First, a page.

Autologous Hematopoietic Stem Cell Transplantation for Autoimmune Disease-Is It Now Ready for Prime Time?
The Ottawa Hospital Blood and Marrow Transplant Program and Ottawa Hospital Research Institute, Ottawa, Ontario, Canada.Biology of blood and marrow transplantation: journal of the American Society for Blood and Marrow Transplantation (Impact Factor: 3.4). 01/2012; 18(1 Suppl):S177-83. DOI: 10.1016/j.bbmt.2011.11.020
Current systemic therapies are rarely curative for patients with severe life-threatening forms of autoimmune disease (AID). During the past 15 years, autologous hematopoietic stem cell transplantation (HCT) has been demonstrated to cure some patients with severe AID refractory to all other available therapies, and thus AID has become an emerging indication for cell therapy. The sustained clinical effects after autologous HCT are better explained by qualitative change in the reconstituted immune repertoire rather than transient depletion of immune cells. Since 1996, more than 1300 AID patients have been registered by the European Group for Blood and Marrow Transplantation (EBMT) and almost 500 patients by the Center for International Blood and Marrow Transplant Research (CIBMTR). Autologous HCT is most commonly performed for patients with multiple sclerosis (MS) or systemic sclerosis (SSc). Systemic lupus, Crohn's disease, type I diabetes, and juvenile idiopathic arthritis are other common indications. Allogeneic transplants are still considered too toxic for use in AID, except for cases of immune cytopenia. Although biologic therapies have been effective at controlling the manifestations of the disease, they require continuous administration, thus raising questions about their increasing costs, morbidity, and mortality related to prolonged therapy. Perhaps it is a reasonable time to ask, "Is autologous HCT for severe AID now ready for prime time?" Yet, the paucity of controlled studies, the short-term toxicities, and the upcoming availability of second-generation biologic and targeted immunotherapies argues that perhaps HCT for AID should be still limited to clinical trials. In this article, we focus on the results of autologous HCT for MS and SSc because these are the two most commonly transplanted diseases. The promising data that is emerging may establish these diseases as standard indications for HCT.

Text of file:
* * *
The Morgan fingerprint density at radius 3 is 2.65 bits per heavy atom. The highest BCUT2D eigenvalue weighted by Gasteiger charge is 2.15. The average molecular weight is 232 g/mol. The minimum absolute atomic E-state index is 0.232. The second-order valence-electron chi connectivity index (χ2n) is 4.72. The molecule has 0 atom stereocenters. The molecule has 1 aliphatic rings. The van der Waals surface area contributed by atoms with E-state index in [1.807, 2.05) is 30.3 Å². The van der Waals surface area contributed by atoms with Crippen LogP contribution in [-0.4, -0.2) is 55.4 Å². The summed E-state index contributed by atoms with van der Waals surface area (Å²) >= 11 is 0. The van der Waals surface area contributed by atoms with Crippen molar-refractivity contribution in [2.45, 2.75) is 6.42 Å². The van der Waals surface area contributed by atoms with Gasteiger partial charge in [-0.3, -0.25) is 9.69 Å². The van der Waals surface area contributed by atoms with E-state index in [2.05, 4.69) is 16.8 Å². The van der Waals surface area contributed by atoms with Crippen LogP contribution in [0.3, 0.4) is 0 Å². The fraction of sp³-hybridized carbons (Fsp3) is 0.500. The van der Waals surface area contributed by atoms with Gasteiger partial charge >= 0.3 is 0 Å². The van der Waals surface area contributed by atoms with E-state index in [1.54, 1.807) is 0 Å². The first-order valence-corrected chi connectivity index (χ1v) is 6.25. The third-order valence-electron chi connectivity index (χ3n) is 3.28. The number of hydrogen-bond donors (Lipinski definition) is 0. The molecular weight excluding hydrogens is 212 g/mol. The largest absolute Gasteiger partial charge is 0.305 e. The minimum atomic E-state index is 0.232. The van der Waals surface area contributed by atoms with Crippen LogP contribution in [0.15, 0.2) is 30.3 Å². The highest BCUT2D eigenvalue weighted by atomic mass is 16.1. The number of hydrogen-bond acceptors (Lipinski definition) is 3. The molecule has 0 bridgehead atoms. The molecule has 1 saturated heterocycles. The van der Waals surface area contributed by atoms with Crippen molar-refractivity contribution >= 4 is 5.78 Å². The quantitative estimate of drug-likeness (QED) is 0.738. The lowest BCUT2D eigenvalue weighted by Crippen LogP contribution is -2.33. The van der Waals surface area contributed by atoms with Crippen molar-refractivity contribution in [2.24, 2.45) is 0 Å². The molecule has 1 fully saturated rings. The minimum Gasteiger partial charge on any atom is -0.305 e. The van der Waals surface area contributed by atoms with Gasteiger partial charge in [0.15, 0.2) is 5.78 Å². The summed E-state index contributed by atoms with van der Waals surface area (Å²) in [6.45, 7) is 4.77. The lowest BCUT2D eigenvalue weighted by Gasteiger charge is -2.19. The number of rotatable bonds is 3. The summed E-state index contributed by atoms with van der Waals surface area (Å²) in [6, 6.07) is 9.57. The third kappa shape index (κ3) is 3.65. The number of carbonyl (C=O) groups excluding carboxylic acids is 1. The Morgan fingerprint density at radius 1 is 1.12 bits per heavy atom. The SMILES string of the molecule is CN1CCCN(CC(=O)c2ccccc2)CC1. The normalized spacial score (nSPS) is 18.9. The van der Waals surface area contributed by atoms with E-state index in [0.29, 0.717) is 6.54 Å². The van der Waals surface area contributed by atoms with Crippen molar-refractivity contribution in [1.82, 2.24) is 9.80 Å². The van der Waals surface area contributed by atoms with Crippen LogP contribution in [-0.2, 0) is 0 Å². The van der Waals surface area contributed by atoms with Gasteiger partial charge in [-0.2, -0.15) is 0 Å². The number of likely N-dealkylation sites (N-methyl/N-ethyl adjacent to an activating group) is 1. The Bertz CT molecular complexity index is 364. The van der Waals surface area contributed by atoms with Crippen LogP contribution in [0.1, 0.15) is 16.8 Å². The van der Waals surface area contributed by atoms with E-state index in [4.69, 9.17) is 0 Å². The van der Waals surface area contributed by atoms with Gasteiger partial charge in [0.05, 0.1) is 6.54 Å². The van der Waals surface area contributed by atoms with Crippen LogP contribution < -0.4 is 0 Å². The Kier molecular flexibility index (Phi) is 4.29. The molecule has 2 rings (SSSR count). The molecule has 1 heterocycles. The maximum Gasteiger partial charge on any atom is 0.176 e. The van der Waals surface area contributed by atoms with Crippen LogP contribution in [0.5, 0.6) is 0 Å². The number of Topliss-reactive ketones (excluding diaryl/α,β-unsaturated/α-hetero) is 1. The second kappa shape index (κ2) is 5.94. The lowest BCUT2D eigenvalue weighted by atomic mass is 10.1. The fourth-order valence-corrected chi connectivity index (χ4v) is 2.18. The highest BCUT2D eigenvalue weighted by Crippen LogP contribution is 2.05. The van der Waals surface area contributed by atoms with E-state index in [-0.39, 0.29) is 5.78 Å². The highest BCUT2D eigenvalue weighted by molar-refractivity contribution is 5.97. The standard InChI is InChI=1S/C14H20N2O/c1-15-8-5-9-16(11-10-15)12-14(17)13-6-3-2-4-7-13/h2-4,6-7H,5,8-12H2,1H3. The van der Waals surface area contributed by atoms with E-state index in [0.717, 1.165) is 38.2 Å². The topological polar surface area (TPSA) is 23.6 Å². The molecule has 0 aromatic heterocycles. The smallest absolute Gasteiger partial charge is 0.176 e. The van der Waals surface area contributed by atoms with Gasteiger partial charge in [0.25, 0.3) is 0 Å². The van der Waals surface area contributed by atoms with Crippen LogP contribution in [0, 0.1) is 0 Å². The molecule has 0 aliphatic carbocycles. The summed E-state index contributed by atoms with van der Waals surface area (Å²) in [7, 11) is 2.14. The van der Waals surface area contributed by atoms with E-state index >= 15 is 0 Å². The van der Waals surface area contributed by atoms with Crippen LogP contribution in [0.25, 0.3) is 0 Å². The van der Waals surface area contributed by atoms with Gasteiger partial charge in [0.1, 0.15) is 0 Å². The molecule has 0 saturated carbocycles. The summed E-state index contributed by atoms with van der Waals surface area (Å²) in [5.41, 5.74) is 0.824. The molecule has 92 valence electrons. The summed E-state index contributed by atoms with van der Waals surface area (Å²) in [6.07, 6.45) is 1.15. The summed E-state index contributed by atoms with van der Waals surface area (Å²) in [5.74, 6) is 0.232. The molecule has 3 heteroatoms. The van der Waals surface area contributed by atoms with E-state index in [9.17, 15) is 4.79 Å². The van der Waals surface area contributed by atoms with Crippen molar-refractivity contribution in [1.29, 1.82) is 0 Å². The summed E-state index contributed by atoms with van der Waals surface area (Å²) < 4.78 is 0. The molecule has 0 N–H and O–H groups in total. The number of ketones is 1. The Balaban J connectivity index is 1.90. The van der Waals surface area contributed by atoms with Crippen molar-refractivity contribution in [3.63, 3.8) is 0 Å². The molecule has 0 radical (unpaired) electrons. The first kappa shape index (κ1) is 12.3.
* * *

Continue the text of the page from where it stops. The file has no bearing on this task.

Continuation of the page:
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ABSTRACT: Transplantation of neural stem/precursor cells (NPCs) has been proposed as a promising therapeutic strategy in almost all neurological disorders characterized by the failure of central nervous system (CNS) endogenous repair mechanisms in restoring the tissue damage and rescuing the lost function. Nevertheless, recent evidence consistently challenges the limited view that transplantation of these cells is solely aimed at protecting the CNS from inflammatory and neurodegenerative damage through cell replacement. Recent preclinical data confirmed that transplanted NPCs may also exert a 'bystander' neuroprotective effect and identified a series of molecules - for example, immunomodulatory substances, neurotrophic growth factors, stem cell regulators as well as guidance molecules - whose in-situ secretion by NPCs is temporally and spatially orchestrated by environmental needs. A better understanding of the molecular and cellular mechanisms sustaining this 'therapeutic plasticity' is of pivotal importance for defining crucial aspects of the bench-to-beside translation of neural stem cell therapy, that is route and timing of administration as well as the best cellular source. Further insight into those latter issues is eagerly expected from the ongoing phase I/II clinical trials, while, on the other hand, new cellular sources are being developed, mainly by exploiting the new possibilities offered by cellular reprogramming. Nowadays, the research on NPC transplantation in neurological disorders is advancing on two different fronts: on one hand, recent preclinical data are uncovering the molecular basis of NPC therapeutic plasticity, offering a more solid rational framework for the design of clinical studies. On the other hand, pilot trials are highlighting the safety and feasibility issues of neural stem cell transplantation that need to be addressed before efficacy could be properly evaluated.Current opinion in neurology 06/2012; 25(3):322-33. DOI:10.1097/WCO.0b013e328352ec45 · 5.31 Impact Factor